This also rings true for cultural funerals in Black communities in the US and UK. In Louisiana, the Black population has been disproportionately affected by the coronavirus, with Black people making up 59 percent of deaths while representing only 32 percent of the population. As a result, second line jazz funerals in New Orleans have been cancelled. Typically upbeat affairs celebrated with brass band processions, dancing and singing, "the second line" has the same cultural significance for its community as traditional funeral ceremonies do for West Africans, with which they share a lineage.
But in the tradition of making a way when there is none, Brass-a-holics bandleader Winston 'Trombone' Turner has honoured those passed with a socially distanced version of the ceremony. Similarly, in the UK where black people are approximately 4x more likely to die from COVID-19, Jamaican communities have honoured the Nine Night ceremony—a tradition where relatives and friends gather at the deceased's families home on the 9th day after their passing—by gathering online to share the same compassion and community that the would have provided present in real life.
Funeral Memes Compilation www.youtube.com
David Kessler, the co-creator Kubler-Ross' 5 Stages of Grief, explains in a recent interview, the different types of mourning we're going through as a result of the Coronavirus, including something he calls "anticipatory grief." Usually identified when the loss of a loved one seems inevitable, in this context, it's about the uncertainty of the future, a possible world where our regular traditions are at risk of disappearing. "With a virus, this kind of grief is so confusing for people," says Kessler. "Our primitive mind knows something bad is happening, but you can't see it." The invisibility of the threat makes it all the more difficult to accept, and near impossible to make sense of, making finding "meaning"—a 6th stage Kessler adds in the interview —such a difficult but necessary task.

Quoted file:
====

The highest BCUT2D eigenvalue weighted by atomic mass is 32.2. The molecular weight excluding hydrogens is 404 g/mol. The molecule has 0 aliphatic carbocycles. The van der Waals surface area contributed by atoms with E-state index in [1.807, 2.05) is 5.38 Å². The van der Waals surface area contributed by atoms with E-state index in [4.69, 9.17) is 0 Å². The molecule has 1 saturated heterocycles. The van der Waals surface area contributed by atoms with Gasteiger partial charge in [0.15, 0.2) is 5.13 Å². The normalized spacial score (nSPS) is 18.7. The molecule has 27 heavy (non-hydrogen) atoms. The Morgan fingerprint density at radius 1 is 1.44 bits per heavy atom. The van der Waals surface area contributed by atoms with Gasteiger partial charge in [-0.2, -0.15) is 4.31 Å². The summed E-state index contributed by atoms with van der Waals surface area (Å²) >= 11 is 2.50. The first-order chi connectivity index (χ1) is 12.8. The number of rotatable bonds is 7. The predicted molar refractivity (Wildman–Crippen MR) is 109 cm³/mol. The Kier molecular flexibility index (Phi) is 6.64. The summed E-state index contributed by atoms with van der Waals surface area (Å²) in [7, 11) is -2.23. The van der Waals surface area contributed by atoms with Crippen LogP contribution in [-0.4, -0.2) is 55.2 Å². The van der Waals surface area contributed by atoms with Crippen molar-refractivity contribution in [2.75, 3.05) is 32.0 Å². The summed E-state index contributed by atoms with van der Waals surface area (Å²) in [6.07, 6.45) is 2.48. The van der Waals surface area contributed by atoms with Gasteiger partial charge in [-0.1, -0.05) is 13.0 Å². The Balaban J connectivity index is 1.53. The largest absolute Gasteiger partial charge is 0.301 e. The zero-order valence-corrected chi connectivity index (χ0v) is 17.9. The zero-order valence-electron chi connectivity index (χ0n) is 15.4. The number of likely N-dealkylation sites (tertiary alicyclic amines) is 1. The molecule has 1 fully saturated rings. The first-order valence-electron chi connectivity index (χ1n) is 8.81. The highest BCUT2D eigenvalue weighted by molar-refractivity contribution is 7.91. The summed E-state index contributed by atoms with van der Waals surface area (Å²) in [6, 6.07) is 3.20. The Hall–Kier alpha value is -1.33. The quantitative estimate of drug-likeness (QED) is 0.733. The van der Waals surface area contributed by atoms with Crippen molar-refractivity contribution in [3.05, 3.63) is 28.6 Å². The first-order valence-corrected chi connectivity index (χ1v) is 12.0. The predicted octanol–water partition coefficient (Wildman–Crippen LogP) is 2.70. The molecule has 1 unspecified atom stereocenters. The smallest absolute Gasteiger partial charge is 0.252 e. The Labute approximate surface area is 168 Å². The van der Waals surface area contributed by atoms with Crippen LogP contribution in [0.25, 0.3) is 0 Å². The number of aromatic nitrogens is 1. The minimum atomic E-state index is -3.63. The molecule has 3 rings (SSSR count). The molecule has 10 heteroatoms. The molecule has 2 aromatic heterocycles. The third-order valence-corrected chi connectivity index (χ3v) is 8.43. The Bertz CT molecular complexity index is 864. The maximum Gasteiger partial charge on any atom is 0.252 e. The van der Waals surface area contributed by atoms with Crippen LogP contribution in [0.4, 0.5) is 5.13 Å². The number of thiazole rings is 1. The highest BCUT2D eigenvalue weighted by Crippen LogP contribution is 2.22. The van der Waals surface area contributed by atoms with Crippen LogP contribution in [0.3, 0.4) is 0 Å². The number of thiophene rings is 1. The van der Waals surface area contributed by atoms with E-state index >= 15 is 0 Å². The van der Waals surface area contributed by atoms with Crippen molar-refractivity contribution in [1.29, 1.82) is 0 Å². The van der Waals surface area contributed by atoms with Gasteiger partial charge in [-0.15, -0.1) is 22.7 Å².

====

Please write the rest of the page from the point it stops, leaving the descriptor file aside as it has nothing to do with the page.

As we come to accept the rupturing of the old world, we all will inevitably try to understand what we're living through, and find meaning in the things that the COVID-19 pandemic has illuminated. Sometimes those meanings present themselves in unexpected places. Arhin-Sam suggests, for some, the popularity of the pallbearers is down to people receiving some closure for the losses the world is experiencing.
"For one, it's relief. Losing someone is hard, nobody wants to go through that. But [the dancing] is a strategy to help relieve the family of some of the emotions they're going through and now it's not just among Ghanaians—because it's international. Everyone knows about them. So watching them, you're grieving but also in a way, excited about what they're doing. They're taking some of your grief away by providing a source of entertainment."